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World mourns over death of an African icon

China Daily | Updated: 2021-06-19 08:11

China calls Kaunda, first president of Zambia, as an old friend of its people

Zambia's former president Kenneth Kaunda attends the 40th anniversary of independence in Lusaka Oct 24, 2004. [Photo/Agencies]

Messages of condolences from all over the world have continued pouring in to honor Kenneth Kaunda, Zambia's first president, who died on Thursday at the age of 97. He was the last surviving member of leaders who fought for the liberation of African from colonial oppression.

Zambian President Edgar Lungu declared 21 days of national mourning, ordered flags to fly at half-mast and banned all entertainment in honor of the "icon and global statesman".

"On behalf of the entire nation and on my own behalf, I pray that the entire Kaunda family is comforted as we mourn our First President and true African icon," Lungu said on social media on Thursday.

Secretary to the Cabinet Simon Miti said on Thursday Kaunda died at a military hospital, where he had been admitted since Monday, in Lusaka, the country's capital.

News of his death started filtering through social media and by the time government announced it, somber Zambians had been anxiously glued to television screens in public places.

China's Foreign Ministry spokesman Zhao Lijian on Friday expressed condolences over the death of Kaunda and expressed sympathies to the government and people of Zambia as well as his family members.

Being a global-renowned leader of the African independence movements, a politician and a social activist, Kaunda has made historical contribution to the Zambian independence and Southern African Liberation Movements, Zhao said.

Calling Kaunda an old and good friend of the Chinese people, Zhao said he laid the foundation of the bilateral ties and has long been committed to the cause of the Sino-Zambian friendship. He vividly and accurately defined bilateral relations by creatively putting forward the phrase "all-weather friends", Zhao said.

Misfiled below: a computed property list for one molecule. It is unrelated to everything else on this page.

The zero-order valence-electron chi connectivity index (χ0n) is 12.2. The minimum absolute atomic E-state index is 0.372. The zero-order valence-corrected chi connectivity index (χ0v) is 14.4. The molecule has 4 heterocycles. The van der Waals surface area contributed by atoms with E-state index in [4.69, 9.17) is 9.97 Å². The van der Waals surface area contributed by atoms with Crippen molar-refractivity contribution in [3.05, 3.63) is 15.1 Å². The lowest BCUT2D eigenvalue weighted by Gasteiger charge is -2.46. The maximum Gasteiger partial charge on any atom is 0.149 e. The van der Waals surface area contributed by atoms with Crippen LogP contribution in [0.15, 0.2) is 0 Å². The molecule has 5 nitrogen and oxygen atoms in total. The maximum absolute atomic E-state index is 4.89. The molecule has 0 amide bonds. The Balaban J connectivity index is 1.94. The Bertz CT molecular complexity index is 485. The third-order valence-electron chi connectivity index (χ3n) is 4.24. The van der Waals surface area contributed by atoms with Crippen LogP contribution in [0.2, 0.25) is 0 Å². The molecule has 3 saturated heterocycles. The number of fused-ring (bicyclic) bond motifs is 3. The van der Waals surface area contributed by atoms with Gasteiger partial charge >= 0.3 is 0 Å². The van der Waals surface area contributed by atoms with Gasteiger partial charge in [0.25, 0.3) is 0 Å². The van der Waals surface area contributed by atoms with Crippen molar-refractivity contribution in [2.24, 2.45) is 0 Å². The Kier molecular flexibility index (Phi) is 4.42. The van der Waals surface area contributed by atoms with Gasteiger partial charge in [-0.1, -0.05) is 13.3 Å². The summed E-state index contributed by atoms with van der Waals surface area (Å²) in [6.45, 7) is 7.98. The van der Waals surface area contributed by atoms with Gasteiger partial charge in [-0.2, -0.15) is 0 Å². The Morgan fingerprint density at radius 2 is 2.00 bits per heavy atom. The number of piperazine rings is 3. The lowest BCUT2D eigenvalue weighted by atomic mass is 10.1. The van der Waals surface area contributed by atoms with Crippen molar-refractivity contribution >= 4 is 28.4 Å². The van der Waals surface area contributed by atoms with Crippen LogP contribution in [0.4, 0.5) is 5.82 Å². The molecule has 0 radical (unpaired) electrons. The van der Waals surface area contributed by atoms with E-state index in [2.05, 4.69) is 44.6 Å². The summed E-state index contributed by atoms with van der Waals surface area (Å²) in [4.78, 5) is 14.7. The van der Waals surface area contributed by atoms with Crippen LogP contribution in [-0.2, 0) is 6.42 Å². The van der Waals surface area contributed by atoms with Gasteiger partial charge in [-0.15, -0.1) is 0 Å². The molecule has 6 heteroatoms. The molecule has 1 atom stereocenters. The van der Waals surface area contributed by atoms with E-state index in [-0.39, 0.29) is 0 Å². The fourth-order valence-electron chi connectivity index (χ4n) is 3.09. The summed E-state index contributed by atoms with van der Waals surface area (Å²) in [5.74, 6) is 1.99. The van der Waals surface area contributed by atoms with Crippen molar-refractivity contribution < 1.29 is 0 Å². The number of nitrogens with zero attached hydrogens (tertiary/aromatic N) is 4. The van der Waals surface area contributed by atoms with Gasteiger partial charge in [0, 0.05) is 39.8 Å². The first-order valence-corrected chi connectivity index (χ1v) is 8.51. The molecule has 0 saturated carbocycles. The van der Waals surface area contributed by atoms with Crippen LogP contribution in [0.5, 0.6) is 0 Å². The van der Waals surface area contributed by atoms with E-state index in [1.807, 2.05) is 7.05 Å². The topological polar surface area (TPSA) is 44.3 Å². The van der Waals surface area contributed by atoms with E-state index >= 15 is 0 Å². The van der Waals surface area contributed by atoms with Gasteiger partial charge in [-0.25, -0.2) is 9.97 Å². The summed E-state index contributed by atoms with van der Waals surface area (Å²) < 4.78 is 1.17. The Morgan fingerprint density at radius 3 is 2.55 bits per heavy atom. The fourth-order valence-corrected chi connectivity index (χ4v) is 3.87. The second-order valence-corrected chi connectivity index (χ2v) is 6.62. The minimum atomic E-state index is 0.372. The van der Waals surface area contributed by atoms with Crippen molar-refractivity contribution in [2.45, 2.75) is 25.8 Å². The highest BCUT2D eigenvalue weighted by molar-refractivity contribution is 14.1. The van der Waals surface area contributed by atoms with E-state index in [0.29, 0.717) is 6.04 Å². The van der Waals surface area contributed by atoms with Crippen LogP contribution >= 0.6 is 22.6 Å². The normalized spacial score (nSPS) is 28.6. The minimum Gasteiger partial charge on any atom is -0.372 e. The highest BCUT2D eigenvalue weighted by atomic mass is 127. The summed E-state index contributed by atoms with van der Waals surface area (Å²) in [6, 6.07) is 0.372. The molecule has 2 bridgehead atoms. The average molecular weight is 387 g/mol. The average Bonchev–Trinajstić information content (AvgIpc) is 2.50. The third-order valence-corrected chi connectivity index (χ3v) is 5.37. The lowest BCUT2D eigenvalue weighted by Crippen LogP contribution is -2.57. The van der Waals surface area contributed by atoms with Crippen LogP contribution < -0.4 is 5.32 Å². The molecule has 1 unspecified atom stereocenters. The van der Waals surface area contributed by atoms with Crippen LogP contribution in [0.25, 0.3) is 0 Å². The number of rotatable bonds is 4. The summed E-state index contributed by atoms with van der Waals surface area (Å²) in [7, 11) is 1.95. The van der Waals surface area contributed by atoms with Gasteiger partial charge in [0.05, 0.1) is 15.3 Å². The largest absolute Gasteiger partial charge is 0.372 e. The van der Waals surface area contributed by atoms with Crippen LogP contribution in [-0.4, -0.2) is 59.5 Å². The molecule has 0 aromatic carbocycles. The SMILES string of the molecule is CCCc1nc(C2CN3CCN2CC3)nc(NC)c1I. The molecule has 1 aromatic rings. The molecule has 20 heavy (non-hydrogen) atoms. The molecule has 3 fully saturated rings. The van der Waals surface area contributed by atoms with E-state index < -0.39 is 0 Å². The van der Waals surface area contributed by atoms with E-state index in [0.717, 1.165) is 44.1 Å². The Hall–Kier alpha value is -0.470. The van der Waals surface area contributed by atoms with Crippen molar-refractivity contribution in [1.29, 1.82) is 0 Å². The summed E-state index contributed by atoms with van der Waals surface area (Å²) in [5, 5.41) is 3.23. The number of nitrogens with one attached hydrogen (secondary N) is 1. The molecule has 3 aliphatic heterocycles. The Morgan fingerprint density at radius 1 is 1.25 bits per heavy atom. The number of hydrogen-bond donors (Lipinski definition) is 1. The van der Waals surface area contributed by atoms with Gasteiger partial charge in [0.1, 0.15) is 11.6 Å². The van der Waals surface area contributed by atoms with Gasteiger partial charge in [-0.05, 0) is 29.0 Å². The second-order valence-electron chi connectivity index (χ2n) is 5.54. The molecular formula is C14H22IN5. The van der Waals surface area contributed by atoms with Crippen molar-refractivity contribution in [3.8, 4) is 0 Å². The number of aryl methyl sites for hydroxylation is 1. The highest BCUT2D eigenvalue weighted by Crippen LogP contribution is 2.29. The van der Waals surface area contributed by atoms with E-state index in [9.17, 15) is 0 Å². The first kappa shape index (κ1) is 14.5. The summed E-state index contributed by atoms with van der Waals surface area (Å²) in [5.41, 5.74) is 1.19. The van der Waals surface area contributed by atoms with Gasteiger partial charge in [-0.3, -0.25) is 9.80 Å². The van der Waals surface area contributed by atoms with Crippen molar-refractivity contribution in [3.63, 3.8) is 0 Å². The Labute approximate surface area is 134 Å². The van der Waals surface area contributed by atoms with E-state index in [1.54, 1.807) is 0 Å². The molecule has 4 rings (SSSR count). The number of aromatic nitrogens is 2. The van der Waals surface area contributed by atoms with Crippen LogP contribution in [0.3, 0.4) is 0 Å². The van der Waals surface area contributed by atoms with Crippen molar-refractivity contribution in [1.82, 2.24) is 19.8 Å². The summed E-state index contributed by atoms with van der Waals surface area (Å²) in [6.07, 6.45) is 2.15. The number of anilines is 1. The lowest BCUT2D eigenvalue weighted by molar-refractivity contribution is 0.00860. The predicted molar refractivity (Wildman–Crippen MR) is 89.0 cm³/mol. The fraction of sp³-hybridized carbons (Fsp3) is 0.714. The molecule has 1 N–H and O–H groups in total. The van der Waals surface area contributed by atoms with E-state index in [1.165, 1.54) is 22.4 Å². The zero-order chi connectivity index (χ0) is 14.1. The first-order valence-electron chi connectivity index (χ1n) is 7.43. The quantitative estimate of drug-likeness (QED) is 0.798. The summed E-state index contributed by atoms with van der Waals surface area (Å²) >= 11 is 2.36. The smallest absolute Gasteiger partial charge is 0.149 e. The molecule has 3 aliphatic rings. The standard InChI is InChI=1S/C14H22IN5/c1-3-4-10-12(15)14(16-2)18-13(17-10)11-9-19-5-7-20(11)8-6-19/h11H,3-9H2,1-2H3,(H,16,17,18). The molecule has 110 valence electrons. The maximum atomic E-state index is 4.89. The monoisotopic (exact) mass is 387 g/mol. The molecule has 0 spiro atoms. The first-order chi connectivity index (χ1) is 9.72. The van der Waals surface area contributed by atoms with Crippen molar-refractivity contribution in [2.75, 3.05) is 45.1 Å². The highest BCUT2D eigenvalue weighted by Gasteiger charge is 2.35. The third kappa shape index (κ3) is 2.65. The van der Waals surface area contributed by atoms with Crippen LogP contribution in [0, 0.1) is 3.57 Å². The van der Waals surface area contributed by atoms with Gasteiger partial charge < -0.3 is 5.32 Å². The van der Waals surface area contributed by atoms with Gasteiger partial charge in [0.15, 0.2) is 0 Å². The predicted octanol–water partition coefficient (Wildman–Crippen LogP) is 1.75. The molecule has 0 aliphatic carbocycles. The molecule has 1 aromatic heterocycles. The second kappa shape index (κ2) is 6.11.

He noted that the Three Worlds Theory which is familiar to all was proposed by Chairman Mao Zedong when he met with Kaunda in 1974.

In a statement, the Chinese embassy in Zambia said the friendship between China and Zambia established by Kaunda and the older generation is all-weather in nature and has an important status and wide-ranging influence.

United Nations Secretary-General Antonio Guterres is "deeply saddened to learn of the passing of former President of the Republic of Zambia, Kenneth Kaunda," a UN spokesman said on Thursday.

British Foreign Secretary Dominic Raab also sent his government's condolences on the death of Kaunda.

Charismatic, selfless man

In neighboring Botswana, President Mokgweetsi Masisi declared seven days of mourning in honor of the "charismatic" and "selfless" Kaunda, whom he described as an "iconic statesman of the highest credentials".

The Chairman of the African Union Commission, Moussa Faki-Mahamat, said Kaunda "embodied the true sense of Pan-Africanism, placing his own country Zambia at grave risk to provide safe harbor" for liberation movements.

The ANC described him as a "giant of the liberation struggle", while South Africa's ex-president Thabo Mbeki called him "a people's person".

Kaunda, born in 1924, led Zambia's independence struggle with Britain and served as the first president of the country from 1964 to 1991.

While in power, Kaunda hosted many of the movements fighting for independence and black equality in other countries around the region. He was nicknamed by some "Africa's Gandhi" for his nonviolent, independence-related activism in the 1960s.

During the commemoration of this year's Africa Day, the African Union honored him with a special award for the role he played and the immense contribution he made to the liberation of Africa and its people, according to Zambia's Ministry of Foreign Affairs.

Xinhua, agencies and Zhao Jia in Beijing contributed to this story.

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